Nevertheless, in the hadith given above, the Prophet, peace be upon him, uses “envy” instead of “desire to emulate,” emphasizing the fact that admiring others is also a state that is close to jealousy. No matter how harmless and even favorable it may be, desire to emulate shares the same border with envy, rendering its territory somewhat unsafe to walk through. Inability to define the limits of admiration may result in jealousy and envy. For instance, looking up to a friend who is well-versed in the religion, in an admirable condition, and who acts with good conduct, is fine, as long as it does not cross the border into comparison and covert competition, saying, “Why does he know so much that I do not know? How can he communicate our faith better than I can?”

Therefore, believers must keep a distance between themselves and admiration, which is adjacent to envy and separated from it only by a thin veil. They must be content with what has been appreciated for them; they should never complain of their fate, even with the slightest emotional disappointment; they should see no one as their rival, and they should strive to attain their highest potential in virtue.

Food supplies delivered at night

In his “Principles for Sincerity” Bediuzzaman Said Nursi warns not to “provoke [your brothers’ and sisters’] envy by making a display of [your] attributes,” defining the responsibility that falls on the shoulders of those people who are admired. Boasting incessantly, always bringing the subject to one’s own achievements, claiming success for oneself, and appearing at the forefront all the time are also acts of trespassing in the forbidden zone. Such a person may not envy another person, but with this attitude he drives other people to jealousy of him by provoking their envy.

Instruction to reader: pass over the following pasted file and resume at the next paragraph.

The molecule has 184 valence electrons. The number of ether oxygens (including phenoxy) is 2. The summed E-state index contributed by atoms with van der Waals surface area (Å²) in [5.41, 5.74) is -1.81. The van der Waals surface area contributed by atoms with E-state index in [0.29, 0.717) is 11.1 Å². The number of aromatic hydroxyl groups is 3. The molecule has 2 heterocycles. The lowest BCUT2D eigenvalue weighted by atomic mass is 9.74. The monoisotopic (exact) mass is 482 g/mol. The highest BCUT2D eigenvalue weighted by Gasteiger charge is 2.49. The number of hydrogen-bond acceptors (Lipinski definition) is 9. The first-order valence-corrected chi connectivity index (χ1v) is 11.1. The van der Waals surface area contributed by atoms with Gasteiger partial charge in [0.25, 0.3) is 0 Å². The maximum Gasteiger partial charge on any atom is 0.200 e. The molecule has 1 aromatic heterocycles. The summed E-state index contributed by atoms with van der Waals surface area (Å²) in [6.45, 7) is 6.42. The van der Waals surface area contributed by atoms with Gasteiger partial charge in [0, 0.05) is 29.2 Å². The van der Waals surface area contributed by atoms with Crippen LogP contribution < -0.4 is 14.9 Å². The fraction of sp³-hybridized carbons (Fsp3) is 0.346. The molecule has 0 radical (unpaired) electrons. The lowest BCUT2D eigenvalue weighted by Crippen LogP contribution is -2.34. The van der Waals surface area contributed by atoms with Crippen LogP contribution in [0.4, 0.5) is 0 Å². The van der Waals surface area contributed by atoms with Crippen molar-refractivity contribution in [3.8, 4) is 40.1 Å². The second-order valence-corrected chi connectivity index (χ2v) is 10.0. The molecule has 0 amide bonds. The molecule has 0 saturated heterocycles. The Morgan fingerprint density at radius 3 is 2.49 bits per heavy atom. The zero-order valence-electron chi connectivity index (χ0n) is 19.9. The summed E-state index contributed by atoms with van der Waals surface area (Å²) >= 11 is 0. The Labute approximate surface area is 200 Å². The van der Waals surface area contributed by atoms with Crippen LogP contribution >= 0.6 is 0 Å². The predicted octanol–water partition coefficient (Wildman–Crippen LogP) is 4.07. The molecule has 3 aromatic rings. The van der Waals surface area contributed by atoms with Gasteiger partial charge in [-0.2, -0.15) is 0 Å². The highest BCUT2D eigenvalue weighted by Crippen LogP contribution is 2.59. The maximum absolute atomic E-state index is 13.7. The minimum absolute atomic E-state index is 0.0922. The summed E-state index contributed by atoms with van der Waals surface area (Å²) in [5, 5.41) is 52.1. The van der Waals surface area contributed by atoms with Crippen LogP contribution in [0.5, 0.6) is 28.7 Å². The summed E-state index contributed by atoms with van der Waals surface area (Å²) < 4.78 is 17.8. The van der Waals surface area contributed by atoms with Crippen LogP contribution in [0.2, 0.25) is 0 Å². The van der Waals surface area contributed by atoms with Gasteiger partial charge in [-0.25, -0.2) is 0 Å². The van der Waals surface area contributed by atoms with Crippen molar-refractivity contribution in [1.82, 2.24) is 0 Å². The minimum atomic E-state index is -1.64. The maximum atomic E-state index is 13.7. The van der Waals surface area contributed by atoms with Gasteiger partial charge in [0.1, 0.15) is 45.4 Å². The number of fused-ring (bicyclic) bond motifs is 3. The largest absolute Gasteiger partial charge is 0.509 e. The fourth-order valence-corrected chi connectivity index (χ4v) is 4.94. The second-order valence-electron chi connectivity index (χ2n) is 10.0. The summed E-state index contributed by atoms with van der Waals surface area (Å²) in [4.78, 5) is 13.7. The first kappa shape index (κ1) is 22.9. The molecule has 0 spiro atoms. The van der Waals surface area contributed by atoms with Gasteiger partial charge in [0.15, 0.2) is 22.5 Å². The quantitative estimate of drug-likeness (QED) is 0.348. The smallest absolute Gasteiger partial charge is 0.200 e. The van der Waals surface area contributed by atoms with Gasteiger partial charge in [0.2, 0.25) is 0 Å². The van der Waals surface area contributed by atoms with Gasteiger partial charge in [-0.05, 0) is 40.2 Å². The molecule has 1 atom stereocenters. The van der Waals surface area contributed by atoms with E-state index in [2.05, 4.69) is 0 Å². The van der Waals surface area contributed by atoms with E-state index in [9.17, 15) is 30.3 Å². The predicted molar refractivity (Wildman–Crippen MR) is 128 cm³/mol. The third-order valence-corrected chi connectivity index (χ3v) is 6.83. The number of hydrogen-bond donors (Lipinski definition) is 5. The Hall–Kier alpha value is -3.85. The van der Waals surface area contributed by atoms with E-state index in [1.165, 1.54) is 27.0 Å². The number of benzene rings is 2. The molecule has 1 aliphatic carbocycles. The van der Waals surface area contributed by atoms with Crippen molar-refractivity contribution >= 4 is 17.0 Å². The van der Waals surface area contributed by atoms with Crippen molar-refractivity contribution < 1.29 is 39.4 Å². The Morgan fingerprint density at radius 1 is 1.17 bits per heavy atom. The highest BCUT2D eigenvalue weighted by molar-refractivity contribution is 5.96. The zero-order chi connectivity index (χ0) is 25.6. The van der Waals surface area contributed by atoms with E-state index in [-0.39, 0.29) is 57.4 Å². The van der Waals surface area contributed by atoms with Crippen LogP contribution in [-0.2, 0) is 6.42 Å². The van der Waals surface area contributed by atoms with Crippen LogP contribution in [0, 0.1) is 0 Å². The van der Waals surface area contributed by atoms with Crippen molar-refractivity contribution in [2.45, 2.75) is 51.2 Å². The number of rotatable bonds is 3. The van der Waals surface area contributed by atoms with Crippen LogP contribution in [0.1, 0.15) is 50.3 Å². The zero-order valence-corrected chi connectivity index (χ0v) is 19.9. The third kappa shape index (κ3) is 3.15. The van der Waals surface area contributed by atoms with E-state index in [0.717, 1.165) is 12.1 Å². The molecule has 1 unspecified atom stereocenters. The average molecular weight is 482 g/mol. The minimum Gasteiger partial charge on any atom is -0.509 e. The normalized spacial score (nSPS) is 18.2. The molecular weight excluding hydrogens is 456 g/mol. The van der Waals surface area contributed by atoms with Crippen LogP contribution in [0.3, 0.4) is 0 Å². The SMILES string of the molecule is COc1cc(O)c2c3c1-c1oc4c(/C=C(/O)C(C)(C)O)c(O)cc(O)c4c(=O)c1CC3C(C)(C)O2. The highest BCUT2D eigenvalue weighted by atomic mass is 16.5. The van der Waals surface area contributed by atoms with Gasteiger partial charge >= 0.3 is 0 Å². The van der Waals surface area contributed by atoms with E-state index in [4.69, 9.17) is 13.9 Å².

For this very reason, boasting of one’s personal virtues and abilities is considered inappropriate in Islamic culture, so a tradition of engaging in good work privately has developed. Alms used to be left at certain places out of sight and reach of others, so that only the poor could come and get what they needed. Alms columns, for instance, which were around six feet tall with a cavity on top, were erected at certain points in towns; it was not easy to discern who was leaving alms there and who was taking them, so that the poor were not made to feel obliged, their feelings were not hurt, and their envy was not provoked. Foundations were instruments for transferring donations from benefactors to the poor without causing embarrassment or taunting of the latter, while the former were saved from ostentation and arrogance.

In Islam, intending to hide one’s voluntary prayers and alms is very important. The Prophet declared that God does not accept anything from the one who gives in charity to be known by others, someone crazy for show, nor from a philanthropist who taunts the beneficiary of his favors. Performing charity secretly and giving alms without revealing it to others are good ways of being saved from the desire to be praised by others. There are many people who help others secretly and disappear mysteriously without introducing themselves even to the poor person to whom they provided some relief. Many of our noble ancestors made extreme efforts to avoid ostentation, praise, and making others feel indebted; some of them, without being seen, simply left their alms in the path of a poor person or anywhere he or she was likely to sit. Others would place coins into the pocket of a pauper who was sleeping, while some others secretly carried bags of food supplies on their backs and left them on the doorsteps of those in need.